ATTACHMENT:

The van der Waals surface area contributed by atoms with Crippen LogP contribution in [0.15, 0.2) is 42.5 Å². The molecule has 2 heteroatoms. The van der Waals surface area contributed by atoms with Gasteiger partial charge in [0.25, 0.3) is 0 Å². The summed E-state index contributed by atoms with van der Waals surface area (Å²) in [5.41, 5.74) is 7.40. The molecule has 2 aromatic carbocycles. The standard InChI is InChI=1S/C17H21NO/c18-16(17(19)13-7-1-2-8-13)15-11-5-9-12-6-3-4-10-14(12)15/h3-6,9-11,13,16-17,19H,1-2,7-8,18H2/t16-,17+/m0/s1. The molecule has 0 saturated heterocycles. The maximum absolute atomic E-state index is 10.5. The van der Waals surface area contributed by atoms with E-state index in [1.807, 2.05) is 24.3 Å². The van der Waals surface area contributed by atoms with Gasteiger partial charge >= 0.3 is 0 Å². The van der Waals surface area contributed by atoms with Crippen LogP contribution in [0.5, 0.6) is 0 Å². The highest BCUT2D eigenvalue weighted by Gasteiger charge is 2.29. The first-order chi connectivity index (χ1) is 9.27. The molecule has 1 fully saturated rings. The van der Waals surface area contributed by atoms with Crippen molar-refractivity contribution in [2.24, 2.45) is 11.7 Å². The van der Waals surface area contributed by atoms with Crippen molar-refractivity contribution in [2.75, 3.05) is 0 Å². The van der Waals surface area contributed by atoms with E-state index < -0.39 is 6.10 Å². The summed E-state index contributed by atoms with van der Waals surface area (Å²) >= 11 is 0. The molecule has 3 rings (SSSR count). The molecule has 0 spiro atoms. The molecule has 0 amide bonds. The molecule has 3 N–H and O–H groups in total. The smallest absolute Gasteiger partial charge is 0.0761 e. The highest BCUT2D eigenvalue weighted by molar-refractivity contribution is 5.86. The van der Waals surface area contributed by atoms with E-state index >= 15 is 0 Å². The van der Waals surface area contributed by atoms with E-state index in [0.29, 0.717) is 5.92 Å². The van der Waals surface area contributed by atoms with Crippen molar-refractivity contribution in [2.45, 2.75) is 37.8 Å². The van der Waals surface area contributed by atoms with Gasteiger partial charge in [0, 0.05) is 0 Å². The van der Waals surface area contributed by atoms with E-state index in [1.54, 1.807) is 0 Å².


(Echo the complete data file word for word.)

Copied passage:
The van der Waals surface area contributed by atoms with Crippen LogP contribution in [0.15, 0.2) is 42.5 Å². The molecule has 2 heteroatoms. The van der Waals surface area contributed by atoms with Gasteiger partial charge in [0.25, 0.3) is 0 Å². The summed E-state index contributed by atoms with van der Waals surface area (Å²) in [5.41, 5.74) is 7.40. The molecule has 2 aromatic carbocycles. The standard InChI is InChI=1S/C17H21NO/c18-16(17(19)13-7-1-2-8-13)15-11-5-9-12-6-3-4-10-14(12)15/h3-6,9-11,13,16-17,19H,1-2,7-8,18H2/t16-,17+/m0/s1. The molecule has 0 saturated heterocycles. The maximum absolute atomic E-state index is 10.5. The van der Waals surface area contributed by atoms with E-state index in [1.807, 2.05) is 24.3 Å². The van der Waals surface area contributed by atoms with Gasteiger partial charge >= 0.3 is 0 Å². The van der Waals surface area contributed by atoms with Crippen LogP contribution in [0.5, 0.6) is 0 Å². The highest BCUT2D eigenvalue weighted by Gasteiger charge is 2.29. The first-order chi connectivity index (χ1) is 9.27. The molecule has 1 fully saturated rings. The van der Waals surface area contributed by atoms with Crippen molar-refractivity contribution in [2.24, 2.45) is 11.7 Å². The van der Waals surface area contributed by atoms with Crippen molar-refractivity contribution in [2.75, 3.05) is 0 Å². The van der Waals surface area contributed by atoms with E-state index < -0.39 is 6.10 Å². The summed E-state index contributed by atoms with van der Waals surface area (Å²) >= 11 is 0. The molecule has 3 rings (SSSR count). The molecule has 0 spiro atoms. The molecule has 0 amide bonds. The molecule has 3 N–H and O–H groups in total. The smallest absolute Gasteiger partial charge is 0.0761 e. The highest BCUT2D eigenvalue weighted by molar-refractivity contribution is 5.86. The van der Waals surface area contributed by atoms with E-state index >= 15 is 0 Å². The van der Waals surface area contributed by atoms with E-state index in [0.29, 0.717) is 5.92 Å². The van der Waals surface area contributed by atoms with Crippen molar-refractivity contribution in [2.45, 2.75) is 37.8 Å². The van der Waals surface area contributed by atoms with Gasteiger partial charge in [0, 0.05) is 0 Å². The van der Waals surface area contributed by atoms with E-state index in [1.54, 1.807) is 0 Å².